“SUV” doesn’t actually stand for Sport Utility Vehicle. The actual definition of SUV is, “an off-road-capable machine that never leaves the tarmac.” The fact of the matter is that, while many Americans drive former “Motor Trend Truck of the Year” winners, few of these pilots actually know what it’s like to tackle roads less traveled—or less paved.
’Tis a bit easier for the normal, license-toting gamer to relate to tarmac-based racing games since there’s at least a little bit of familiarity there. The dirt? Well, that’s a different story. Rally and other off-road games throw many players for loops; that is, send them spinning out into the indigenous vegetation of the environment at hand.
If you want to put the average gaming motorist into an even more precarious, pavement-less position, replace dirt with sand and WRC cars with mega-horsepower trophy trucks. This is exactly the scenario for Baja: Edge of Control—a professional desert racing simulator, for all intents and purposes.
Baja: Edge of Control is a straightforward motorsports game that is fashioned quite similarly to the modern racing titles that have come before it. A normal race mode enables users to play any one of the five events commonly seen in desert racing’s pro ranks: Circuit, Rally, Hill Climb, Open Class and Baja. Environments are plucked from popular North and South American desert racing locales, including Arizona, Nevada and a few choice spots in Mexico.
Not surprisingly, Baja: Edge of Control also comes complete with vehicle choices that run the entire gamut of sanctioned desert racing. Most beginners in the sport start out with Volkswagen bugs—either keeping the entire car and modifying it for desert usage, or transplanting the air-cooled power plants into purpose-built tube chassis. Vehicles get completely crazy (and expensive) after the Baja Bug class, from open-wheel and unibody models sporting two feet of suspension travel, to fully-sponsored, eight-hundred horsepower (ten times the amount in the bug class vehicles) “trophy” trucks costing the higher end of six figures.
In addition to the professional-level event types, locales and vehicles, Baja: Edge of Control features the racing game-standard “career” mode. Straightforward is again the name of the game for Edge of Control’s Baja Career, where credits (cash) enable the purchase of additional vehicles (and tune-up modifications), while experience points open up more challenging event types and courses.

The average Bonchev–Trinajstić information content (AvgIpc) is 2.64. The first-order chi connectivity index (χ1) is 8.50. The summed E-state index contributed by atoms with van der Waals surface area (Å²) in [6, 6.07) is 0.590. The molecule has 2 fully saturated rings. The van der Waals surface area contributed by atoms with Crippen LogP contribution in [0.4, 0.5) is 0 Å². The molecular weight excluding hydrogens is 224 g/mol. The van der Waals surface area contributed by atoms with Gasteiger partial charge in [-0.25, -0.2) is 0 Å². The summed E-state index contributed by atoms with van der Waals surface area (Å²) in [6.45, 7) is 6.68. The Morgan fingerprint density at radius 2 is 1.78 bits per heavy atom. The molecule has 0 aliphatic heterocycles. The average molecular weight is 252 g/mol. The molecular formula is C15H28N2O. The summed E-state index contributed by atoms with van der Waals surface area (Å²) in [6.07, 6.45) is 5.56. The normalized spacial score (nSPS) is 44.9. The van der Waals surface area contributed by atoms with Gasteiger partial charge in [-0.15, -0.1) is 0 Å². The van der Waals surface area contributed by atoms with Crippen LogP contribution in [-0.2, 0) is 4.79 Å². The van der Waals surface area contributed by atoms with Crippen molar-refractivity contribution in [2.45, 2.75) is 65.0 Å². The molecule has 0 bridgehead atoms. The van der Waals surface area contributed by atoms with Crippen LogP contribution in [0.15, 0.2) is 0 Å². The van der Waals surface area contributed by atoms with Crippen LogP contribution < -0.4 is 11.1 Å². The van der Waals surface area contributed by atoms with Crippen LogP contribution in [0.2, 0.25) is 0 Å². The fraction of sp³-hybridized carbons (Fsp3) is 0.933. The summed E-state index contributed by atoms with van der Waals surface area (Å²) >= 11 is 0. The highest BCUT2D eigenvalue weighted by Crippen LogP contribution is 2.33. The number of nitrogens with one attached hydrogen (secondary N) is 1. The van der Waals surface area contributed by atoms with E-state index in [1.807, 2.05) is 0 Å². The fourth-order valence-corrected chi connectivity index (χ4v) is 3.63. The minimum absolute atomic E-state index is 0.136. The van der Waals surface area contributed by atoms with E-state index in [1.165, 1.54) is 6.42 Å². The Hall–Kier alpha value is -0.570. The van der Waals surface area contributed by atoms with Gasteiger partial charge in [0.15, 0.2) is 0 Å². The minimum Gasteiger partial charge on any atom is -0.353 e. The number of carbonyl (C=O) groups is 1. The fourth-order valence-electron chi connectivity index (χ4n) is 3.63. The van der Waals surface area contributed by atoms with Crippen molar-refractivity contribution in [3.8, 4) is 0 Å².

You’ll begin in Baja Career with just enough credits to jump into a baja bug and compete in low-profile events. The goal is to eventually own and pilot a trophy truck in a baja enduro, but you’ll have to progress through the more of the lower-profile events and vehicle classes in order to get to the big leagues.
The online functionality of Baja: Edge of Control is about as basic as multiplayer racing gets. Ten-player Live and four-player System Link matches can take place in the Circuit, Rally or Hill climb categories. It’s nice to see that the damage in Player matches can be toggled to be only cosmetic, and that split-screen is available for local competitions, but there’s not much else to get excited about when playing Baja: Edge of Control in the multiplayer setting. It’s functional, but not jaw-dropping in any shape or form.
The theme of this review on Baja: Edge of Control thus far is that it is quite “straightforward.” The game modes, locales, vehicles and event types are exactly what one would expect for a game that centers on professional desert racing. While having a to-the-point motorsports experience might be what the hard-core followers of baja would want in a desert-themed racer, the rest of the camp will be left with the taste of vanilla extract in their mouths after spending some time with Baja: Edge of Control.
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